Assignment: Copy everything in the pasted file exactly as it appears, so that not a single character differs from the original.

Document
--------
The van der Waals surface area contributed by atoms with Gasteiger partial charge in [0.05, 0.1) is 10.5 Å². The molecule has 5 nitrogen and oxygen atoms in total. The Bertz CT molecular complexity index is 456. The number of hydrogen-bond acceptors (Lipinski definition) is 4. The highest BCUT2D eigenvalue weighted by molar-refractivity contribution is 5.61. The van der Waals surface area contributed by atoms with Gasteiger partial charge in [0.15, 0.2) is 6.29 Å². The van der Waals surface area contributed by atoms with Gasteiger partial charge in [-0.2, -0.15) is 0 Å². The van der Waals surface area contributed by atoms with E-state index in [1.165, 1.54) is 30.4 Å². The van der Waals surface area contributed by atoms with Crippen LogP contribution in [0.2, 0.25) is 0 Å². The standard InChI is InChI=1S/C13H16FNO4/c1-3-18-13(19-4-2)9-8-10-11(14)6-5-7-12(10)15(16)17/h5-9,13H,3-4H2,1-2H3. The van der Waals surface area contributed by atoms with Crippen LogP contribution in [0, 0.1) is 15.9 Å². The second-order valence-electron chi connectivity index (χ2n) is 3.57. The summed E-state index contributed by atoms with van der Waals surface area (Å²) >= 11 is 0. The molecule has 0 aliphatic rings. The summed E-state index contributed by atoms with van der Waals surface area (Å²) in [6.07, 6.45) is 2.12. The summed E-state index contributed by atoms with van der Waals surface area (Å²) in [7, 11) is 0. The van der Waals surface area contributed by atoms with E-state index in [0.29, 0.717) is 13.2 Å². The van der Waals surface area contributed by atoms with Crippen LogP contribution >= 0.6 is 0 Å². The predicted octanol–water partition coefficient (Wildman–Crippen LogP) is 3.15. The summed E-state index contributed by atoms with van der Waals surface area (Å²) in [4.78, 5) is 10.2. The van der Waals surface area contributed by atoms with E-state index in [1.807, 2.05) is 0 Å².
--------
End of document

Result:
The van der Waals surface area contributed by atoms with Gasteiger partial charge in [0.05, 0.1) is 10.5 Å². The molecule has 5 nitrogen and oxygen atoms in total. The Bertz CT molecular complexity index is 456. The number of hydrogen-bond acceptors (Lipinski definition) is 4. The highest BCUT2D eigenvalue weighted by molar-refractivity contribution is 5.61. The van der Waals surface area contributed by atoms with Gasteiger partial charge in [0.15, 0.2) is 6.29 Å². The van der Waals surface area contributed by atoms with Gasteiger partial charge in [-0.2, -0.15) is 0 Å². The van der Waals surface area contributed by atoms with E-state index in [1.165, 1.54) is 30.4 Å². The van der Waals surface area contributed by atoms with Crippen LogP contribution in [0.2, 0.25) is 0 Å². The standard InChI is InChI=1S/C13H16FNO4/c1-3-18-13(19-4-2)9-8-10-11(14)6-5-7-12(10)15(16)17/h5-9,13H,3-4H2,1-2H3. The van der Waals surface area contributed by atoms with Crippen LogP contribution in [0, 0.1) is 15.9 Å². The second-order valence-electron chi connectivity index (χ2n) is 3.57. The summed E-state index contributed by atoms with van der Waals surface area (Å²) >= 11 is 0. The molecule has 0 aliphatic rings. The summed E-state index contributed by atoms with van der Waals surface area (Å²) in [6.07, 6.45) is 2.12. The summed E-state index contributed by atoms with van der Waals surface area (Å²) in [7, 11) is 0. The van der Waals surface area contributed by atoms with E-state index in [0.29, 0.717) is 13.2 Å². The van der Waals surface area contributed by atoms with Crippen LogP contribution >= 0.6 is 0 Å². The predicted octanol–water partition coefficient (Wildman–Crippen LogP) is 3.15. The summed E-state index contributed by atoms with van der Waals surface area (Å²) in [4.78, 5) is 10.2. The van der Waals surface area contributed by atoms with E-state index in [1.807, 2.05) is 0 Å².